0:29:34.3 KD: Like, to me, I'm like, No, no, no, that's not enough. You need so much more in the bank because your monthly costs are so much more than that...

0:29:42.0 MS: Yeah, and so the liquidity piece is really important right now, it really it comes down to credit, your liquidity and your production capability, so if all of that aligns well with the practice that you're buying, you're generally gonna get approved... Doctors pay their bills, and I don't want it to be all doom and gloom around the pandemic, I will say this, in the last three years, we've probably originated $1.2, $1.3 billion worth of dental loans, and...

0:30:08.3 KD: That's what the B guys, B as in billion, Biden, billions...

0:30:14.5 MS: Careful, and we've literally had one loan for $600000 go bad, and it was because of a personal situation happened where the doctor just had to leave. So these practices have proven to be pandemic proof, if you will, but what it's shown is that the operators that have their systems dialed in and their overhead down and an aggressive mindset, those are the folks that are gonna really separate themselves from the pack...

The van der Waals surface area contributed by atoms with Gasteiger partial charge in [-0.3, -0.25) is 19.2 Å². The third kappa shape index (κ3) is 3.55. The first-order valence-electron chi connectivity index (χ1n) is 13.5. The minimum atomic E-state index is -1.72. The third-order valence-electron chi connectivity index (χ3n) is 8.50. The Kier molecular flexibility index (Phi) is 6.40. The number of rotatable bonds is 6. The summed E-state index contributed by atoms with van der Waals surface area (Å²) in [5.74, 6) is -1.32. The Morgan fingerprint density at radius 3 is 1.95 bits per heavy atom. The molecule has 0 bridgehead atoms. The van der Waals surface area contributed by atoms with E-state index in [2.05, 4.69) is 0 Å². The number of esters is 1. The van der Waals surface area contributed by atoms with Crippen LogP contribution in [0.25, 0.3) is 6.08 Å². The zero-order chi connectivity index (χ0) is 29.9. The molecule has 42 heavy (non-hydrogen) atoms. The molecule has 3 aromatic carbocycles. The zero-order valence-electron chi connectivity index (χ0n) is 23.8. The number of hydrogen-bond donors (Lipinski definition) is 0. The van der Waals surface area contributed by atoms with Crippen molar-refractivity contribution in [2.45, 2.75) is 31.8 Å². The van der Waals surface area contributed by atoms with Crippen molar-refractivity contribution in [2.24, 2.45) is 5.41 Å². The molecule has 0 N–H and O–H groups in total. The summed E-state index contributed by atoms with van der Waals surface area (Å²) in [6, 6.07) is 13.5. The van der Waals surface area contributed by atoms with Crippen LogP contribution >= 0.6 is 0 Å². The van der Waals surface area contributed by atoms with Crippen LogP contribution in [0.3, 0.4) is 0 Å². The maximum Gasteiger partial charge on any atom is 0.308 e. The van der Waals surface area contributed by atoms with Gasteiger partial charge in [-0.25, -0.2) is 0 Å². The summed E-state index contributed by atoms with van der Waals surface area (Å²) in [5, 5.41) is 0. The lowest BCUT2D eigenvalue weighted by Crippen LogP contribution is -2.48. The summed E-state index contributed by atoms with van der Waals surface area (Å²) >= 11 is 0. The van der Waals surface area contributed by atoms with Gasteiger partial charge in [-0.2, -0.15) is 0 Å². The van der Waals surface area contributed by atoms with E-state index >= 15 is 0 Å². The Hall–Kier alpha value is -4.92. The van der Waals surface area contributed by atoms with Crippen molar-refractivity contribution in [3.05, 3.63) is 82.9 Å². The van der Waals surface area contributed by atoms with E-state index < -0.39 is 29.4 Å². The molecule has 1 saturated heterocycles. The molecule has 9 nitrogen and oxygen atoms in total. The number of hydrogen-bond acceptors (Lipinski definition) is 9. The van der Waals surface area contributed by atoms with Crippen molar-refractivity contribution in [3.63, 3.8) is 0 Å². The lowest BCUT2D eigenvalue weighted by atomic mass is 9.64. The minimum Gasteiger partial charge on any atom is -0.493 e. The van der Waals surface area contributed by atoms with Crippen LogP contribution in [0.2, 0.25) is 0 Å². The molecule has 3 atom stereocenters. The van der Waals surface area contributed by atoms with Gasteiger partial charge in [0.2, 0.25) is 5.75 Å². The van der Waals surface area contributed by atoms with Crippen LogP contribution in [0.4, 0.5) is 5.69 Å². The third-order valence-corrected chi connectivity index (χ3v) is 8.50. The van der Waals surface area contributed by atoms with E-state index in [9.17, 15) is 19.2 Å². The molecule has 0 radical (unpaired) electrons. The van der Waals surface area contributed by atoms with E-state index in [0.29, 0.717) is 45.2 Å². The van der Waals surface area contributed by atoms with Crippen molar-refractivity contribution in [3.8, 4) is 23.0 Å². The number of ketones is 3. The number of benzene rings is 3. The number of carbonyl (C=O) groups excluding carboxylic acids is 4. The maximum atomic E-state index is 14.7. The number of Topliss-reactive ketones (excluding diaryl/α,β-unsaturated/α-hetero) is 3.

0:30:45.1 KD: I love it, I love it so much, and I love that you broke it down so simply, I love what you do for our industry, and I also love that you said, systems, liquidity, have your decks in order. I always find it, just be prepared. Be working on those systems. That's why we have this podcast to give you guys a system so your practice can be there, my doctors, they were pandemic ready, they had lots in the savings, I'm very... I am a stressed out person, and I agree with you, it's so hard, Jason, we had financial... We had our student loans on us, and I will say it was very hard not to want to pay those down because it's a noose around your neck, however, you have to look at the bigger picture, you've got to extrapolate yourself out of that and see what really is the big picture. And what's my long-term goal? I remember having a podcast several years ago where they talked about doctors, you can make so much more if you will invest that money into a practice versus paying down those student loans... I know it's scary. We were 2.5 million and at one point in time, and I was like, whoa, keep that back straight and keep those hands good because they're worth a lot right now.